Essentially meaning "continuous improvement", kaizen targets human resources and processes so as to anchor an industry for long-term and successful operation. Kaizen is a Japanese term coined in the period after World War II when businesses were trying to cope with the effects of the war. "Kai" translates to the word "change", and "zen" means "good". Kaizen produced significant results for companies like Toyota and has become a popular production philosophy all over the world.
Tools of Kaizen
Kaizen aims to raise efficiency and productivity, but it does so by promoting a healthy working environment for employees. This, in turn, creates an organized and creative work environment that enriches the company, employees, and the services rendered to the consumer. Kaizen works in a cycle that it requires cooperation in all departments, and may even extend to suppliers.
A prominent example of Kaizen is the implementation of a process called PDCA cycle. This is the Plan, Do, Check, Act method. The first step in PDCA is execution of the plan and accumulation of data, which will be used later for comparisons. When results are achieved, they are then checked and compared to the expected output. The results are then discussed and refined, to come up with a new plan. The application of the new plan is the last step of the cycle, then it begins again with tests and data accumulation. If the process is recurring and the data is measurable, then every cycle leads to improvement.
PDCA is a repetitive method and guarantees that knowledge of the production process will increase, and thus result in improvements. This is a perfect example of Kaizen, as improvements are cyclic and continuous.
These elements are teamwork, self-discipline, improved morale, quality circles and suggestions. While most of these terms are fairly straight-forward, "quality circles" is a term new to a lot of people. Quality Circles and Suggestions are two of the main forces behind the success that Toyota has had with Kaizen.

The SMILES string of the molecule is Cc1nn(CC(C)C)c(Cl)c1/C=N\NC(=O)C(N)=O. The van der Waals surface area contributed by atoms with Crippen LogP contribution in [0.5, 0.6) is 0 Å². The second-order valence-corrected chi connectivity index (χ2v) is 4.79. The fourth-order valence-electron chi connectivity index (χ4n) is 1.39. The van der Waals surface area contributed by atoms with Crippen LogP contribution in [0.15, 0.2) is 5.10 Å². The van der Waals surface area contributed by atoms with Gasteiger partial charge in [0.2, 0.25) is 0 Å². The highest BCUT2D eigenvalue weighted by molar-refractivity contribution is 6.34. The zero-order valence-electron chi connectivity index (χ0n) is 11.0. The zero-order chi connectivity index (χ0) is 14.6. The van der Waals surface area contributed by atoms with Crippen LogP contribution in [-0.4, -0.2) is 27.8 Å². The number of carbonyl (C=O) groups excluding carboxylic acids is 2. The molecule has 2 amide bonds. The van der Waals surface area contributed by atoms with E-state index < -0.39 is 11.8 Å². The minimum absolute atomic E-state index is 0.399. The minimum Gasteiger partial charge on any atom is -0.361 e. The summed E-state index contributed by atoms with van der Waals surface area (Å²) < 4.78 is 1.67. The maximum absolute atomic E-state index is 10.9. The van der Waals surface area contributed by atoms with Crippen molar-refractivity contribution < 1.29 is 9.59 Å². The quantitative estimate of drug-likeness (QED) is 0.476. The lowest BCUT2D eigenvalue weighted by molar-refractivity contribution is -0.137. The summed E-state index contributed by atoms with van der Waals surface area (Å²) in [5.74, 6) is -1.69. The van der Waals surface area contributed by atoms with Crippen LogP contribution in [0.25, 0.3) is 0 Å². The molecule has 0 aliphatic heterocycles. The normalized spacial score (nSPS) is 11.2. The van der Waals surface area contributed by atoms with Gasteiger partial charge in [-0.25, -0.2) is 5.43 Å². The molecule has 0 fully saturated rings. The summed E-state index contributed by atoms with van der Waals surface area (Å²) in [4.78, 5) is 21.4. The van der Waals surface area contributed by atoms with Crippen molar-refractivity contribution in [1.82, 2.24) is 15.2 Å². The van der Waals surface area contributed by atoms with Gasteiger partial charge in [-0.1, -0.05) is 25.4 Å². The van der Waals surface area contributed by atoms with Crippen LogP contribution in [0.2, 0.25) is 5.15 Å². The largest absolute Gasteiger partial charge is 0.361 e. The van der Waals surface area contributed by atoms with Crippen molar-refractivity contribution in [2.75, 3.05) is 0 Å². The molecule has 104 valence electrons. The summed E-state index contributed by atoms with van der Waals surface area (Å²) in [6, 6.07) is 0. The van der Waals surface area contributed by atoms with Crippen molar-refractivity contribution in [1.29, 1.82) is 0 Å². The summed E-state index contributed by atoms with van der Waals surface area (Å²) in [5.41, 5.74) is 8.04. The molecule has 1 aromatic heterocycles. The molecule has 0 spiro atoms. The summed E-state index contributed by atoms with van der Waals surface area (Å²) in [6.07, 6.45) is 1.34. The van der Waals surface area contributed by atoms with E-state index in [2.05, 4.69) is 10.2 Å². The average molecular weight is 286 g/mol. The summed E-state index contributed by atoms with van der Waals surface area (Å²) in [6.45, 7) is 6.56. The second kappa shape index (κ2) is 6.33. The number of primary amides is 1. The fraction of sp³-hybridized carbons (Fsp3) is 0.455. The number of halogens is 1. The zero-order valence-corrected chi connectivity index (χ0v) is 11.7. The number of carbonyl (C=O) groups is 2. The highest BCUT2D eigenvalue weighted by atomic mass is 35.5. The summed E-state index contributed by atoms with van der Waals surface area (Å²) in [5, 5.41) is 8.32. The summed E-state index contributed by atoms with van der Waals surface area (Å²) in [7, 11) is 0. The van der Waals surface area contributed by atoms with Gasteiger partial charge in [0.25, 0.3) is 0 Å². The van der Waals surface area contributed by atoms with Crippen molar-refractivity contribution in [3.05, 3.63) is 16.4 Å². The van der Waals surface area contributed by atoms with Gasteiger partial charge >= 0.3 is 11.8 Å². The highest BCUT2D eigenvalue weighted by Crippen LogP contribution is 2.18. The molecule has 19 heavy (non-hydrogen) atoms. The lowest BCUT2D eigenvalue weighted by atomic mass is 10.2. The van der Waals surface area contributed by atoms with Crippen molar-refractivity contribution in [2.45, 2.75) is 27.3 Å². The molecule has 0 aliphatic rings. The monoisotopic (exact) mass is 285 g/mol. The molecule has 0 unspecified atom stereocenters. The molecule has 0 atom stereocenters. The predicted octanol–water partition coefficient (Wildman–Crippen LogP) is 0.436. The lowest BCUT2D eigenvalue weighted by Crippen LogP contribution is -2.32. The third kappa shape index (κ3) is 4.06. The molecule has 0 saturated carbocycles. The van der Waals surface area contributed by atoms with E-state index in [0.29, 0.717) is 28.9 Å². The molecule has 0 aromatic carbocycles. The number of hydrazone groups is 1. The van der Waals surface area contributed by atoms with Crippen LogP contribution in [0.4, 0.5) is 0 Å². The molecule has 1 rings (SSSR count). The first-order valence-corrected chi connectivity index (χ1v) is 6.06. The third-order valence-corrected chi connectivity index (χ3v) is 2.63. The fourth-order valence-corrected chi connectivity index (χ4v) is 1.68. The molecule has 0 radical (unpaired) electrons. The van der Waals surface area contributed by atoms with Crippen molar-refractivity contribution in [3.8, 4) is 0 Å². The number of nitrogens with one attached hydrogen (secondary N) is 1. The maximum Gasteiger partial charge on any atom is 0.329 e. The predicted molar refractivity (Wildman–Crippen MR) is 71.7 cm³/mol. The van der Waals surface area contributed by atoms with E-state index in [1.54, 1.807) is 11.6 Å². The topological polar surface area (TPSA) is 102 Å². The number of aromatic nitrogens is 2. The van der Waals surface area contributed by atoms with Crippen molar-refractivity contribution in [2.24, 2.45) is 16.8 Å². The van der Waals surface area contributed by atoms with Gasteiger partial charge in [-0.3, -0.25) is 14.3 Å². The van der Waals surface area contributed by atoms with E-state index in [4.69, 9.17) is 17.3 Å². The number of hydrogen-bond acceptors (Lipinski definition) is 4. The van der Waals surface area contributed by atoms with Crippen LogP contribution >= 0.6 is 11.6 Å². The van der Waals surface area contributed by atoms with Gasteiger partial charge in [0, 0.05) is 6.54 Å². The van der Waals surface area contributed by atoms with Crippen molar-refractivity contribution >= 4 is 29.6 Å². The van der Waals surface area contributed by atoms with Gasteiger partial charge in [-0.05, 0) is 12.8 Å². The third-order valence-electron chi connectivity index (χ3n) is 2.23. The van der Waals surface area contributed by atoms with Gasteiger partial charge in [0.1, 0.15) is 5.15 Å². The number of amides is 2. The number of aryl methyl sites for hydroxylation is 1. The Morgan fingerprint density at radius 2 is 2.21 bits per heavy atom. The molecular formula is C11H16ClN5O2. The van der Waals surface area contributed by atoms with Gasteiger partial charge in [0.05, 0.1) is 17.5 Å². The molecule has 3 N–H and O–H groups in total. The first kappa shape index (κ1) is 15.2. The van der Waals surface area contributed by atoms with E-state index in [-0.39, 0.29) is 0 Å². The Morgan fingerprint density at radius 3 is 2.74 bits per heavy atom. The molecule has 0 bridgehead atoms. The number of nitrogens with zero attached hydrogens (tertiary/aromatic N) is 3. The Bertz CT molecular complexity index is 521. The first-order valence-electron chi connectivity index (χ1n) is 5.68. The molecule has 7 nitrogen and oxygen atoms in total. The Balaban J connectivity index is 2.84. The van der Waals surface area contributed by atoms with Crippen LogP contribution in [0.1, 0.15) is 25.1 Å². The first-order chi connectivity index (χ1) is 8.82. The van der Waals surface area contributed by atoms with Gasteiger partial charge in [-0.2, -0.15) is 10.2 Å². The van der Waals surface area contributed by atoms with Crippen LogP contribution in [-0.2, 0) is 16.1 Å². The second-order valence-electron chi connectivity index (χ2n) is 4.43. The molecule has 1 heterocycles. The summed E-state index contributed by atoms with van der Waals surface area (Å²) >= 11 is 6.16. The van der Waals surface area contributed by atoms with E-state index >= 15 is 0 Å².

Circles are teams that focus on identifying, analyzing and proposing solutions to work problems. It is composed of students and/or workers with a team leader and encourages development and expression of individual ideas rather than delegating individual jobs. This helps to focus on resolving problems, rather than pointing fingers when a mistake is made. Japanese businesses usually consider a production line as an already established quality circle in that the quick identification of a problem in the first phase of production can reduce major problems down the line. Each worker is provided training on trouble-shooting abnormalities that arise in their work station. If each station executes quality control, reduction of expenses and time creates an impact.
Kaizen is built on a 5S framework with elimination of waste and standardization at the forefront. 5S lays down a strong foundation for future Kaizen activities. 5S establishes an organization system in which everyone in the workplace participates to remove clutter and set spaces efficiently. While a space is cleaned and organized with 5S, managers should encourage operators and frontline workers to make improvement suggestions. This kind of system makes it much easier for people to spot improvement opportunities hiding in plain sight while promoting teamwork and self-discipline.
Although many companies choose to practice the Kaizen philosophy in their every day activities, Kaizen events can come in handy for bigger projects. A Kaizen event (also known as a Kaizen blitz) is a scheduled improvement process that takes place over the course of a few hours, days, or may even stretch into a couple weeks. An event team is established and assigned a focus.
Kaizen events are used for a number of ways including process changes, layout changes in the facility, waste elimination, and standardization. Definitively establishing the scope of a Kaizen event is key to the success of the blitz. Improvement projects often start with a reasonable scope, but overtime become too large and unmanageable. During the planning phase, the Kaizen team will need to choose an area or process for improvement and identify the scope of the event.
Kaizen & Continuous Improvement
The Kaizen mindset of continuous improvement makes for a more productive and efficient workplace by implementing small changes and emphasizing the involvement of all employees. Kaizen establishes a consistent process for improvement, defines the organization’s goals, and gives managers the tools they need to reach those goals.